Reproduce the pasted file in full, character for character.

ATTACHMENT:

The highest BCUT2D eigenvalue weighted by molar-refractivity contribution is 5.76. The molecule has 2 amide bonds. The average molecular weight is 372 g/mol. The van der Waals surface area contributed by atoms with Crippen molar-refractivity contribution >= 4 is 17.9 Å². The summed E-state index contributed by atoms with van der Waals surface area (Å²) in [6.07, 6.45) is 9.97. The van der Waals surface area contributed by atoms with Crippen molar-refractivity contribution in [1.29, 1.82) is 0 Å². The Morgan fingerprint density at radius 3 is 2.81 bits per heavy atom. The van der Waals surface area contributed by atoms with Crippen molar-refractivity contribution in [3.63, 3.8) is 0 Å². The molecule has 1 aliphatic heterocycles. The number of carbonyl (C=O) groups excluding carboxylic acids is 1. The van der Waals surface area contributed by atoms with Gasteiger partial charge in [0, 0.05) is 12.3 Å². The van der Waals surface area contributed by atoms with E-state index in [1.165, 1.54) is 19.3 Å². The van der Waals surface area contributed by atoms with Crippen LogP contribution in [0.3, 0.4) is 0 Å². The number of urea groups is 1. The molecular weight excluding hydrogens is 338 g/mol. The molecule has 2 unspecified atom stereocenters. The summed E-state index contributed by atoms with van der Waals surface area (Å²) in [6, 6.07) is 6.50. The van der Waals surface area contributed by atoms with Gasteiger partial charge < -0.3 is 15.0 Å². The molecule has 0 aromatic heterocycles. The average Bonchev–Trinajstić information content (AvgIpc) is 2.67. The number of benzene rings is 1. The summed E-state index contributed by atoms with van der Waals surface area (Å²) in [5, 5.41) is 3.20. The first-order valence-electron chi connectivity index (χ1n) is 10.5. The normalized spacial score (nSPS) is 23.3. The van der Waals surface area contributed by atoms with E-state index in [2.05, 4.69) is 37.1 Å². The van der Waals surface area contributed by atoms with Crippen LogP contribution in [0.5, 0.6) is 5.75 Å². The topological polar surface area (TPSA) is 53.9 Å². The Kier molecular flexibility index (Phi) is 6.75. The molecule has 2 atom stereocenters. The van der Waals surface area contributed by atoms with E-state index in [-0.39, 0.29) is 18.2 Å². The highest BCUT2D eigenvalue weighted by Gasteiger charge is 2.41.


The highest BCUT2D eigenvalue weighted by molar-refractivity contribution is 5.76. The molecule has 2 amide bonds. The average molecular weight is 372 g/mol. The van der Waals surface area contributed by atoms with Crippen molar-refractivity contribution >= 4 is 17.9 Å². The summed E-state index contributed by atoms with van der Waals surface area (Å²) in [6.07, 6.45) is 9.97. The van der Waals surface area contributed by atoms with Crippen molar-refractivity contribution in [1.29, 1.82) is 0 Å². The Morgan fingerprint density at radius 3 is 2.81 bits per heavy atom. The van der Waals surface area contributed by atoms with Crippen molar-refractivity contribution in [3.63, 3.8) is 0 Å². The molecule has 1 aliphatic heterocycles. The number of carbonyl (C=O) groups excluding carboxylic acids is 1. The van der Waals surface area contributed by atoms with Gasteiger partial charge in [0, 0.05) is 12.3 Å². The van der Waals surface area contributed by atoms with E-state index in [1.165, 1.54) is 19.3 Å². The van der Waals surface area contributed by atoms with Crippen LogP contribution in [0.3, 0.4) is 0 Å². The number of urea groups is 1. The molecular weight excluding hydrogens is 338 g/mol. The molecule has 2 unspecified atom stereocenters. The summed E-state index contributed by atoms with van der Waals surface area (Å²) in [6, 6.07) is 6.50. The van der Waals surface area contributed by atoms with Gasteiger partial charge < -0.3 is 15.0 Å². The molecule has 0 aromatic heterocycles. The average Bonchev–Trinajstić information content (AvgIpc) is 2.67. The number of benzene rings is 1. The summed E-state index contributed by atoms with van der Waals surface area (Å²) in [5, 5.41) is 3.20. The first-order valence-electron chi connectivity index (χ1n) is 10.5. The normalized spacial score (nSPS) is 23.3. The van der Waals surface area contributed by atoms with E-state index in [2.05, 4.69) is 37.1 Å². The van der Waals surface area contributed by atoms with Crippen LogP contribution in [0.5, 0.6) is 5.75 Å². The topological polar surface area (TPSA) is 53.9 Å². The Kier molecular flexibility index (Phi) is 6.75. The molecule has 2 atom stereocenters. The van der Waals surface area contributed by atoms with E-state index in [-0.39, 0.29) is 18.2 Å². The highest BCUT2D eigenvalue weighted by Gasteiger charge is 2.41.